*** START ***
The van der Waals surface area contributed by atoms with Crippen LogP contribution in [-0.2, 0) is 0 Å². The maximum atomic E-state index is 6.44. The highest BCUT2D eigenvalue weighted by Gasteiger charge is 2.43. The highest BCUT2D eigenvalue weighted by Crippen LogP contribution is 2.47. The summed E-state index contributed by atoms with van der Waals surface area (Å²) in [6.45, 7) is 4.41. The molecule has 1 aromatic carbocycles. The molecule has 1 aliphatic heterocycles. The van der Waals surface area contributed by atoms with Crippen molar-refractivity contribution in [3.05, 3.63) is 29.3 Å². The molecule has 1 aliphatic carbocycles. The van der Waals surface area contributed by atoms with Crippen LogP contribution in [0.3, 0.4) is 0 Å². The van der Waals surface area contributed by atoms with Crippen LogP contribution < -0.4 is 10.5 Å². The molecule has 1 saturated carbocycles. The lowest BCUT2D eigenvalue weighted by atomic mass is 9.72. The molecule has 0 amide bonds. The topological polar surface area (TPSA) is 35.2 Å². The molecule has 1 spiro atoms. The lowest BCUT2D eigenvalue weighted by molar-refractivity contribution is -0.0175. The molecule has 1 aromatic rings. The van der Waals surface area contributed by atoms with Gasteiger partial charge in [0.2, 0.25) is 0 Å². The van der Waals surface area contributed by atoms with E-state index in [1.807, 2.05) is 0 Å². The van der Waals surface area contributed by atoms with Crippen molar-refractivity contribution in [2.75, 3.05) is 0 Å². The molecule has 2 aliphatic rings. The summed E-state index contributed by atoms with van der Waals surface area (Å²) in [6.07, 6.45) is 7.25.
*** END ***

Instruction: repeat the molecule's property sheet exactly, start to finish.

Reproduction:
The van der Waals surface area contributed by atoms with Crippen LogP contribution in [-0.2, 0) is 0 Å². The maximum atomic E-state index is 6.44. The highest BCUT2D eigenvalue weighted by Gasteiger charge is 2.43. The highest BCUT2D eigenvalue weighted by Crippen LogP contribution is 2.47. The summed E-state index contributed by atoms with van der Waals surface area (Å²) in [6.45, 7) is 4.41. The molecule has 1 aromatic carbocycles. The molecule has 1 aliphatic heterocycles. The van der Waals surface area contributed by atoms with Crippen molar-refractivity contribution in [3.05, 3.63) is 29.3 Å². The molecule has 1 aliphatic carbocycles. The van der Waals surface area contributed by atoms with Crippen LogP contribution in [0.3, 0.4) is 0 Å². The van der Waals surface area contributed by atoms with Crippen LogP contribution < -0.4 is 10.5 Å². The molecule has 1 saturated carbocycles. The lowest BCUT2D eigenvalue weighted by atomic mass is 9.72. The molecule has 0 amide bonds. The topological polar surface area (TPSA) is 35.2 Å². The molecule has 1 spiro atoms. The lowest BCUT2D eigenvalue weighted by molar-refractivity contribution is -0.0175. The molecule has 1 aromatic rings. The van der Waals surface area contributed by atoms with Gasteiger partial charge in [0.2, 0.25) is 0 Å². The van der Waals surface area contributed by atoms with E-state index in [1.807, 2.05) is 0 Å². The van der Waals surface area contributed by atoms with Crippen molar-refractivity contribution in [2.75, 3.05) is 0 Å². The molecule has 2 aliphatic rings. The summed E-state index contributed by atoms with van der Waals surface area (Å²) in [6.07, 6.45) is 7.25.